Most of the family’s shack was taken up with the cooking fire and pots and pans, leaving only a tiny space for Jane and her children. The center of the floor was dug into a pit where potatoes were stored.

Booker worked in the fields and around his home, helping Jane. He had no winter clothes. When he was sick, his mother took care of him. There were no doctors for slaves. In 1861, when Booker was about five, he was included on a list that showed the value of the Burroughs slaves as property. It read: “1 Negro Boy (Booker)—$400.”

The life of a slave was one of constant work. The white people who owned slaves did not let their “property” learn to read or go to school, or even hope for a better future. The plantation masters saw no value in educating slaves. But not everyone in America believed that owning slaves was right.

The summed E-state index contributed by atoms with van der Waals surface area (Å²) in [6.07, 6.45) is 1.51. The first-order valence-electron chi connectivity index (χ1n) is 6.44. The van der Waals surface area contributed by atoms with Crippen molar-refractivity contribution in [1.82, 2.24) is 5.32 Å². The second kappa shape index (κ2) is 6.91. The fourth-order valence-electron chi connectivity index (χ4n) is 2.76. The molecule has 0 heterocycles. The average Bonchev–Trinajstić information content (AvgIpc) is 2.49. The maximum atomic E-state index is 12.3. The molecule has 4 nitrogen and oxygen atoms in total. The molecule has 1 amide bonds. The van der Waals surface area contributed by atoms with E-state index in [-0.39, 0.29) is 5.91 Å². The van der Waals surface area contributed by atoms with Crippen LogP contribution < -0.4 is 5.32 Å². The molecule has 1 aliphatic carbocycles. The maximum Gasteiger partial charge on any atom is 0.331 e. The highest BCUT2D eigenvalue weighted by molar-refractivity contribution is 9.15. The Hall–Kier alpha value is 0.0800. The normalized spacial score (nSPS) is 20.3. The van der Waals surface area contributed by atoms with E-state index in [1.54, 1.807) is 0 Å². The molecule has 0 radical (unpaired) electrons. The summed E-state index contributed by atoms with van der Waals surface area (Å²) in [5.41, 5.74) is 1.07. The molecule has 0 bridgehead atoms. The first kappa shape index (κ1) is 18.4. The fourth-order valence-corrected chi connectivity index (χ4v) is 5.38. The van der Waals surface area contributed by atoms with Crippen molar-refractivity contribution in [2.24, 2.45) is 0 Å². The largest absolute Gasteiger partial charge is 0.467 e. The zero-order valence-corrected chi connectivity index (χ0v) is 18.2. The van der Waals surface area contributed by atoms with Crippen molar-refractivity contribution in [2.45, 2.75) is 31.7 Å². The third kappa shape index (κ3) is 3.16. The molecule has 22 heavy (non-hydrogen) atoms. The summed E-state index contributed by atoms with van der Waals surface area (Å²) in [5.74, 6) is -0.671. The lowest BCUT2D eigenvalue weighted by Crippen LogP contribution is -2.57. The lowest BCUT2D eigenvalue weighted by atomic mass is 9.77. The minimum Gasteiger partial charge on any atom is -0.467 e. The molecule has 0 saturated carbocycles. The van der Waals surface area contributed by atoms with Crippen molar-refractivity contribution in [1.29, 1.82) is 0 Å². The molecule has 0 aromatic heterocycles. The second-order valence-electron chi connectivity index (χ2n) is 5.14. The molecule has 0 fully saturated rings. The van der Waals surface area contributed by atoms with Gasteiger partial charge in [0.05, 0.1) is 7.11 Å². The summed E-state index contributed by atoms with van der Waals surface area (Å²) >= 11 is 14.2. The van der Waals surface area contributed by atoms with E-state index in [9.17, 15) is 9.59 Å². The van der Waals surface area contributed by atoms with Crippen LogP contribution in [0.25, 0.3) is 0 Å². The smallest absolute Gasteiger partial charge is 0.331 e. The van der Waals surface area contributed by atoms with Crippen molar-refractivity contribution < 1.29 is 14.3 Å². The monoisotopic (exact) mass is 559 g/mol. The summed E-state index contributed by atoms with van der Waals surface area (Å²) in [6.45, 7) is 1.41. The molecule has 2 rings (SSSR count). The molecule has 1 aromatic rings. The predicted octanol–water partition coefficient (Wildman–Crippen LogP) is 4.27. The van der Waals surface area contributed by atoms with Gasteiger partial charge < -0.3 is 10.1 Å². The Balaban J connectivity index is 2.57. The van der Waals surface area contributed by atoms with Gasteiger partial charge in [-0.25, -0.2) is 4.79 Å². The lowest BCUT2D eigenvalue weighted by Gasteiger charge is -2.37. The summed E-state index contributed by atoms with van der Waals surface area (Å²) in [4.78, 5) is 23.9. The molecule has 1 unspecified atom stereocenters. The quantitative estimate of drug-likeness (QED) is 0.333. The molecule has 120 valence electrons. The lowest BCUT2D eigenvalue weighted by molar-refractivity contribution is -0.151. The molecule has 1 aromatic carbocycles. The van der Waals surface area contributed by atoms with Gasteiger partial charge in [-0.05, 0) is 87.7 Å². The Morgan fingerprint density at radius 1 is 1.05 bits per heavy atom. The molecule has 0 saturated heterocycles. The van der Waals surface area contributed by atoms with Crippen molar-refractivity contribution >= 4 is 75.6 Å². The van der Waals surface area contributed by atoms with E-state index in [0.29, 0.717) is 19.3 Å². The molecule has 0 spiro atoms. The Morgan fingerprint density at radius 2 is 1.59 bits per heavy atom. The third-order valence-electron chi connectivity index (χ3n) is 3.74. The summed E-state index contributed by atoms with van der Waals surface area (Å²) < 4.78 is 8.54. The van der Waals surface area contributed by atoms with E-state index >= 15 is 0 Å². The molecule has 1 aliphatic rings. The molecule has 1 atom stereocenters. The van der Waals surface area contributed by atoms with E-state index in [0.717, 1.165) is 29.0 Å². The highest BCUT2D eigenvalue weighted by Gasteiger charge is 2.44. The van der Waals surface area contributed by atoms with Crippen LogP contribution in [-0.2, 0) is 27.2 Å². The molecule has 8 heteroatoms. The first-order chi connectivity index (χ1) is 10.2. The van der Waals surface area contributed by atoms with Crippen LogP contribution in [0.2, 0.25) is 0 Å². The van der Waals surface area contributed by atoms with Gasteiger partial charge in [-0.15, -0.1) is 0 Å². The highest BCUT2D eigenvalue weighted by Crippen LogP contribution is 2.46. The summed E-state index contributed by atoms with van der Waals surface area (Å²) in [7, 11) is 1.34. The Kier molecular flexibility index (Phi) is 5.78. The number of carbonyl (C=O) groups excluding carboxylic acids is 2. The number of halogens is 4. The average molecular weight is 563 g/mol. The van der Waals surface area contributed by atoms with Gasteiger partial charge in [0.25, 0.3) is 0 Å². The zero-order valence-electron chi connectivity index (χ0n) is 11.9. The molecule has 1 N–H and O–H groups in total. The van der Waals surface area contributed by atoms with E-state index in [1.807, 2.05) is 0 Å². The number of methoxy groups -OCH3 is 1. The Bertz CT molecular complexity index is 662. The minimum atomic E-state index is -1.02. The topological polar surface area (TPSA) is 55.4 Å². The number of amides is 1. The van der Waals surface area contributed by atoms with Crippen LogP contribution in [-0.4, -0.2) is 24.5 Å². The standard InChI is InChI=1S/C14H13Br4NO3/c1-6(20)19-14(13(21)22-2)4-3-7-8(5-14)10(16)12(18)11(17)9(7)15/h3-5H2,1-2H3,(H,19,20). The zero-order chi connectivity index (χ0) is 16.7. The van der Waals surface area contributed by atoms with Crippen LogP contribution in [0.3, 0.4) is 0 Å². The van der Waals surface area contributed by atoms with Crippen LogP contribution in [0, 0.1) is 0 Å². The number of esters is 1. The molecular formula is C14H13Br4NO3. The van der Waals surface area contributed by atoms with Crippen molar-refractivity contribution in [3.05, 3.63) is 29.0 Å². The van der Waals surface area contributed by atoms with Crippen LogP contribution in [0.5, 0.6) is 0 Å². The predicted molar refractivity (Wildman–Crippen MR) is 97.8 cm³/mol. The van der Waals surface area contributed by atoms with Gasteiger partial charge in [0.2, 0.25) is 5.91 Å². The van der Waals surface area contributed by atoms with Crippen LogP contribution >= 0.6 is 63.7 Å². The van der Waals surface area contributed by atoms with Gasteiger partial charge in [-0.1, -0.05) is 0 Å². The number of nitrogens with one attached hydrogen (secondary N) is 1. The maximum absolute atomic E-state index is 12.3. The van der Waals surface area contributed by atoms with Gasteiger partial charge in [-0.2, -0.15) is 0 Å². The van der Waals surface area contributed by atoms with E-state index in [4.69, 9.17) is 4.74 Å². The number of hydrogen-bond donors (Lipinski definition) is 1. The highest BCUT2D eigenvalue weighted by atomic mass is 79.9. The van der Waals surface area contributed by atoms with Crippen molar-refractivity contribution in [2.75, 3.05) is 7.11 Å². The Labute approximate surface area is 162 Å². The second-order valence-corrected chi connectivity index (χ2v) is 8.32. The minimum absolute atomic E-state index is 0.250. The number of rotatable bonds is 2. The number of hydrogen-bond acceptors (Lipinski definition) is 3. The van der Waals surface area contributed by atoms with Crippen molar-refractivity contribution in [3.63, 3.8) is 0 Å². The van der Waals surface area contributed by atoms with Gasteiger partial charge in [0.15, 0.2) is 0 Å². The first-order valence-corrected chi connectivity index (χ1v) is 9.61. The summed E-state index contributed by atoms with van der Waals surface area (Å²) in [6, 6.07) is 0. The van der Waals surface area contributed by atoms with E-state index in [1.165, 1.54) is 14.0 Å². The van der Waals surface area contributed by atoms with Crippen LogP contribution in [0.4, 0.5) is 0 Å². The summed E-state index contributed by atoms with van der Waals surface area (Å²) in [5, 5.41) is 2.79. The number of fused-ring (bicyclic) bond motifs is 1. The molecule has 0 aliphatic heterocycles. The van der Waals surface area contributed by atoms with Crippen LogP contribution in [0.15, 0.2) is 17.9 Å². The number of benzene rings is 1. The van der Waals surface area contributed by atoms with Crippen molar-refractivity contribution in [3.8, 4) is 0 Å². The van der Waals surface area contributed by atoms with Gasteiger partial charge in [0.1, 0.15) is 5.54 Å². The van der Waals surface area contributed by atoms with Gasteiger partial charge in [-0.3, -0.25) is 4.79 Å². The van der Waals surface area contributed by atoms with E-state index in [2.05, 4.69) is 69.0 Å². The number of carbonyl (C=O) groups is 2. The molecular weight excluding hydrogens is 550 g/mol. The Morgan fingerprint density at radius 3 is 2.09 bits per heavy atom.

The Civil War, which began in 1861, was fought for several reasons, but the biggest was slavery. Most Northern states were against slavery. Most Southern states were for it. The Southern plantations relied on slaves to do the difficult field work for free. That meant more profit for the landowners. Many Southerners believed that black people were simply not human. The Southern states did not want to be told what to do by Northern states that did not rely on farming as much.

As Civil War battles raged throughout the South and even into some Northern states, President Abraham Lincoln issued the Emancipation Proclamation.